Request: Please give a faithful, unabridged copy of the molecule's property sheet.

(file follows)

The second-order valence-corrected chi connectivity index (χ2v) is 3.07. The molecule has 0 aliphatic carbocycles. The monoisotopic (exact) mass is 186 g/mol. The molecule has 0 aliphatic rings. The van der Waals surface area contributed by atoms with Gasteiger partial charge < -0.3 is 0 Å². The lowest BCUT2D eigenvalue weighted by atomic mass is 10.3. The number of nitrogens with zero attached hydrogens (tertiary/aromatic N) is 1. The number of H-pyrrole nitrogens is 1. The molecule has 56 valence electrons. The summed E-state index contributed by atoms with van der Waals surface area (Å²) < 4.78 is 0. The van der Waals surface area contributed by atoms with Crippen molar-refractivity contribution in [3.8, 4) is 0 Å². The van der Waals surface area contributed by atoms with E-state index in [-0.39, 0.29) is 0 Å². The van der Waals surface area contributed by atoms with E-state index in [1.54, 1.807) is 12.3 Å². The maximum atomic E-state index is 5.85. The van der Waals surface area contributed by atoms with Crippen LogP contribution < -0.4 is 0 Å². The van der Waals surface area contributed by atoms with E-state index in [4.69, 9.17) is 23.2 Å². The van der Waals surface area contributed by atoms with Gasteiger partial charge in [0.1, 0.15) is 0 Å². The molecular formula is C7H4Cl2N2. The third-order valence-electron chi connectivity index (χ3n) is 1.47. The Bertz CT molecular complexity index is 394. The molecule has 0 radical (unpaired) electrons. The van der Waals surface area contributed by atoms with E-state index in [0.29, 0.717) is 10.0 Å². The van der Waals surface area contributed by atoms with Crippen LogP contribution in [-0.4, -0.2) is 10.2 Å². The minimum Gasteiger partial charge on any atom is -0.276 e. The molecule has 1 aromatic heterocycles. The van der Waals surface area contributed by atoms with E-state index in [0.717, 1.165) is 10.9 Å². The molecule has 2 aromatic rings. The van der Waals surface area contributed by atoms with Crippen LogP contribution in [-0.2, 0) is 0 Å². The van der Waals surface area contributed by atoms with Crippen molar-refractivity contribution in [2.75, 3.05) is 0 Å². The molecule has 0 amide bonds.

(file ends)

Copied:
The second-order valence-corrected chi connectivity index (χ2v) is 3.07. The molecule has 0 aliphatic carbocycles. The monoisotopic (exact) mass is 186 g/mol. The molecule has 0 aliphatic rings. The van der Waals surface area contributed by atoms with Gasteiger partial charge < -0.3 is 0 Å². The lowest BCUT2D eigenvalue weighted by atomic mass is 10.3. The number of nitrogens with zero attached hydrogens (tertiary/aromatic N) is 1. The number of H-pyrrole nitrogens is 1. The molecule has 56 valence electrons. The summed E-state index contributed by atoms with van der Waals surface area (Å²) < 4.78 is 0. The van der Waals surface area contributed by atoms with Crippen molar-refractivity contribution in [3.8, 4) is 0 Å². The van der Waals surface area contributed by atoms with E-state index in [-0.39, 0.29) is 0 Å². The van der Waals surface area contributed by atoms with E-state index in [1.54, 1.807) is 12.3 Å². The maximum atomic E-state index is 5.85. The van der Waals surface area contributed by atoms with Crippen LogP contribution < -0.4 is 0 Å². The van der Waals surface area contributed by atoms with E-state index in [4.69, 9.17) is 23.2 Å². The van der Waals surface area contributed by atoms with Gasteiger partial charge in [0.1, 0.15) is 0 Å². The molecular formula is C7H4Cl2N2. The third-order valence-electron chi connectivity index (χ3n) is 1.47. The Bertz CT molecular complexity index is 394. The molecule has 0 radical (unpaired) electrons. The van der Waals surface area contributed by atoms with E-state index in [0.29, 0.717) is 10.0 Å². The van der Waals surface area contributed by atoms with Crippen LogP contribution in [-0.4, -0.2) is 10.2 Å². The minimum Gasteiger partial charge on any atom is -0.276 e. The molecule has 1 aromatic heterocycles. The van der Waals surface area contributed by atoms with E-state index in [0.717, 1.165) is 10.9 Å². The molecule has 2 aromatic rings. The van der Waals surface area contributed by atoms with Crippen LogP contribution in [-0.2, 0) is 0 Å². The van der Waals surface area contributed by atoms with Crippen molar-refractivity contribution in [2.75, 3.05) is 0 Å². The molecule has 0 amide bonds.